The myth and reality of Jim Thorpe
David Maraniss’s biography of the legendary athlete highlights the contradiction in White America’s attitude toward Native people.
In 1887, twin boys were born in a log house on the Sac and Fox reservation near the town of Bellemont, Oklahoma. Their mother, Charlotte, a devout Roman Catholic of French and Potawatami ancestry, and their father, Hiram, a bootlegger and brawler of Irish and Sac and Fox parents, brought the babies to Sacred Heart Mission Church for baptism. One was named Charles, the other James. Charles died of typhoid fever nine years later. James was given the Indian name Wa-Tho-Huk, or Path Lit by Lightning, for the thunderstorm that accompanied his birth. Charlotte believed that her baby James was the incarnation of Black Hawk, the Sac and Fox warrior chief.
In 1833, after the defeat of his people in the territory of what is now Illinois, Black Hawk was marched through the streets of East Coast cities as a noble curiosity. In 1912, Jim Thorpe walked the streets of those same American cities, past crowds of people straining to see him. He had just won gold medals for both the pentathlon and the decathlon at the Olympic Games in Stockholm, where King Gustaf V had declared him the greatest athlete in the world.
In his ample and annotated biography, David Maraniss shows that Thorpe was not only a star athlete but also a prisoner of a United States government policy designed to drive Indians off their land and erase traditional customs from Native young people. The Dawes Act of 1887 envisioned the end of communal land use by Native people by apportioning parcels to heads of households, similar to homestead grants offered to Northern European immigrant farmers.
Government-sponsored schools—such as the Carlisle Indian Industrial School in Pennsylvania, which Thorpe attended—were centers of Native deculturation. There, Indian youth were given haircuts, military-style uniforms, and vocational training. Students from the same clan or tribe were assigned to separate barracks and bedrooms. Instead of hunting and fishing—by Thorpe’s own admission, his favorite recreational activities even as an adult—Indian youth were introduced to track and field events and team sports.
Throughout the book, Maraniss notes the historic contradiction in White America’s attitude toward Native people: first they drove them off their land. Then they destroyed their way of life. Then, when Native tribes were no longer a threat, White people created new myths about them.
One of Thorpe’s teachers at Carlisle was Marianne Moore. Late in her life, after she had won the Pulitzer Prize and the National Book Award for poetry, Moore recalled her memory of the great Jim Thorpe when he was her student: “He had a kind of ease in his gait that is hard to describe . . . equilibrium with no stricture . . . the epitome of concentration, wary, with an effect of plenty in reserve.” Maraniss spreads observations like Moore’s beside newspaper reports of Thorpe’s performances on football and baseball fields. He writes that “as stories about [Thorpe] were shaped and reshaped in the public imagination, separating myth from fact became ever more difficult. The myth grew, even as the reality of his life became rawer.”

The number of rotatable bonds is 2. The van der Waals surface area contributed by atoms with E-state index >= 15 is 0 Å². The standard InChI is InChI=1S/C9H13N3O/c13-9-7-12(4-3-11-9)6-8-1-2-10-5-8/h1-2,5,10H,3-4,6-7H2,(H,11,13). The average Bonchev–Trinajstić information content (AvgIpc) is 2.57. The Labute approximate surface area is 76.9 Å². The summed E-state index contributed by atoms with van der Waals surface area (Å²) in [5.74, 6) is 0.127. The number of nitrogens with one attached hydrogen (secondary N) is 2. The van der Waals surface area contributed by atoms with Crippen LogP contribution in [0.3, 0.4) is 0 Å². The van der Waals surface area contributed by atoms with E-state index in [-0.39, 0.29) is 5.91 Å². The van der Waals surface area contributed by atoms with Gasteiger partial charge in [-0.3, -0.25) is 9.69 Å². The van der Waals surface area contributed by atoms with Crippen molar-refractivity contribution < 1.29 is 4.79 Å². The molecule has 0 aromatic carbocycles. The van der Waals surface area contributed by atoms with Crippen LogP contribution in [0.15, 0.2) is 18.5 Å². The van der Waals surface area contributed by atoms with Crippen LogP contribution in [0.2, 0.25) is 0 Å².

An origin legend, retold by Maraniss, tells of a young Thorpe in one of his first years at Carlisle. On his way to an intramural baseball game, dressed in overalls, a twill shirt, and borrowed shoes, he stops to watch varsity high jumpers fail in their attempts at a height of 5’9”. Given permission to try, Thorpe clears the bar with ease, accomplishing in street clothes, and in his spare time, what would have been a school-record high jump.
From the time Thorpe returned to the United States in 1912 until a Hollywood movie about his life was released in 1951, with Burt Lancaster in the role of Thorpe, eyes were upon him. In an era before television and video, sportswriters spun salty narratives about him even as he searched for athletic opportunities and struggled for financial security for his family.
From barnstorming baseball teams to semiprofessional football squads in leagues run on shoestring budgets, Thorpe slogged through the slippery landscapes of early 20th-century American spectator sports. In his 30s and 40s he played baseball for the New York Giants, the Milwaukee Brewers, the Cincinnati Reds, and several minor-league and semiprofessional teams. He played football for the Canton Bulldogs and the all–Native American Oorang Indians. At halftime, Oorang players stayed on the field to perform Native dances and demonstrate tomahawk-throwing skills.
Thorpe toured Indiana with a basketball team he organized and named the World Famous Indians. He worked as a movie stuntman and a ditch digger and promoted himself in public appearances. When he died of a heart attack in 1953, the sports editor of the Chicago Tribune wrote that “no author of fiction would have dared create a character as fabulous as Jim Thorpe.”